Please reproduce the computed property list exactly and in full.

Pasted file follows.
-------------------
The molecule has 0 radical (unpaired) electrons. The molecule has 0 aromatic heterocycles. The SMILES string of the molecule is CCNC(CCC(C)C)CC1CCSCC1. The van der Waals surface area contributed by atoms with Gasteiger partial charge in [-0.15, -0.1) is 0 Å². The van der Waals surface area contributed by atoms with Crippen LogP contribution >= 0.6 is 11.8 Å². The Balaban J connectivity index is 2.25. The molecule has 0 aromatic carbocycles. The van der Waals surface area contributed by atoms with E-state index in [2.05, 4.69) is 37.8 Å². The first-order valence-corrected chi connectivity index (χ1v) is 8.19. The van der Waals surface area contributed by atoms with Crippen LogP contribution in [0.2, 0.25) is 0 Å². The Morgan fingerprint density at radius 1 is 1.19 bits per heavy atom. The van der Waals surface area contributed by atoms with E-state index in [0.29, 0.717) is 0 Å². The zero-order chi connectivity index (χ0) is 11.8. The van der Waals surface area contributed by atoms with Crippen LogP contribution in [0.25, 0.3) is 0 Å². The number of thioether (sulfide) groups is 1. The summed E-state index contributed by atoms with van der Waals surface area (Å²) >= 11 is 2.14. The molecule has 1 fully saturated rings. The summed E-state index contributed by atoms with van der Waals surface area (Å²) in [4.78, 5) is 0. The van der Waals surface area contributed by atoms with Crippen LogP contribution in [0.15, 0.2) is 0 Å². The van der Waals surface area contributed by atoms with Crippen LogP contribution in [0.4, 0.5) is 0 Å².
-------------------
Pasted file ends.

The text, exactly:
The molecule has 0 radical (unpaired) electrons. The molecule has 0 aromatic heterocycles. The SMILES string of the molecule is CCNC(CCC(C)C)CC1CCSCC1. The van der Waals surface area contributed by atoms with Gasteiger partial charge in [-0.15, -0.1) is 0 Å². The van der Waals surface area contributed by atoms with Crippen LogP contribution >= 0.6 is 11.8 Å². The Balaban J connectivity index is 2.25. The molecule has 0 aromatic carbocycles. The van der Waals surface area contributed by atoms with E-state index in [2.05, 4.69) is 37.8 Å². The first-order valence-corrected chi connectivity index (χ1v) is 8.19. The van der Waals surface area contributed by atoms with Crippen LogP contribution in [0.2, 0.25) is 0 Å². The Morgan fingerprint density at radius 1 is 1.19 bits per heavy atom. The van der Waals surface area contributed by atoms with E-state index in [0.29, 0.717) is 0 Å². The zero-order chi connectivity index (χ0) is 11.8. The van der Waals surface area contributed by atoms with Crippen LogP contribution in [0.25, 0.3) is 0 Å². The number of thioether (sulfide) groups is 1. The summed E-state index contributed by atoms with van der Waals surface area (Å²) >= 11 is 2.14. The molecule has 1 fully saturated rings. The summed E-state index contributed by atoms with van der Waals surface area (Å²) in [4.78, 5) is 0. The van der Waals surface area contributed by atoms with Crippen LogP contribution in [0.15, 0.2) is 0 Å². The van der Waals surface area contributed by atoms with Crippen LogP contribution in [0.4, 0.5) is 0 Å².